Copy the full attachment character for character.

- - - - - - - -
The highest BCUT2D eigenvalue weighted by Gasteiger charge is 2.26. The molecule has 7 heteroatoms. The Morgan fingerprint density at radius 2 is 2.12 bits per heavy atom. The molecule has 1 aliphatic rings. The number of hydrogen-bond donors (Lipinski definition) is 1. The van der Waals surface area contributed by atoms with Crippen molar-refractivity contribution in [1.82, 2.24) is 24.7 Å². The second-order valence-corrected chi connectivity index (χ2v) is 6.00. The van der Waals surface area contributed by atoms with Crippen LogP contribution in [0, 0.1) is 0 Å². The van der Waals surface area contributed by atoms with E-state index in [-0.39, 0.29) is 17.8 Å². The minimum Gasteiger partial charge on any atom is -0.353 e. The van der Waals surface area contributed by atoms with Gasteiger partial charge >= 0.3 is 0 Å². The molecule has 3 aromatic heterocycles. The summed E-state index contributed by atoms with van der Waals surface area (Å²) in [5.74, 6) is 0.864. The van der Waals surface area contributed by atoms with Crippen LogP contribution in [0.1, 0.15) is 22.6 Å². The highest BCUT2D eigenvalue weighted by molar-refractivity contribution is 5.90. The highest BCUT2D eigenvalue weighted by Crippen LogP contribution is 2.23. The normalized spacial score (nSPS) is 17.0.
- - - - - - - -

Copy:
The highest BCUT2D eigenvalue weighted by Gasteiger charge is 2.26. The molecule has 7 heteroatoms. The Morgan fingerprint density at radius 2 is 2.12 bits per heavy atom. The molecule has 1 aliphatic rings. The number of hydrogen-bond donors (Lipinski definition) is 1. The van der Waals surface area contributed by atoms with Crippen molar-refractivity contribution in [1.82, 2.24) is 24.7 Å². The second-order valence-corrected chi connectivity index (χ2v) is 6.00. The van der Waals surface area contributed by atoms with Crippen LogP contribution in [0, 0.1) is 0 Å². The van der Waals surface area contributed by atoms with E-state index in [-0.39, 0.29) is 17.8 Å². The minimum Gasteiger partial charge on any atom is -0.353 e. The van der Waals surface area contributed by atoms with Gasteiger partial charge >= 0.3 is 0 Å². The molecule has 3 aromatic heterocycles. The summed E-state index contributed by atoms with van der Waals surface area (Å²) in [5.74, 6) is 0.864. The van der Waals surface area contributed by atoms with Crippen LogP contribution in [0.1, 0.15) is 22.6 Å². The highest BCUT2D eigenvalue weighted by molar-refractivity contribution is 5.90. The highest BCUT2D eigenvalue weighted by Crippen LogP contribution is 2.23. The normalized spacial score (nSPS) is 17.0.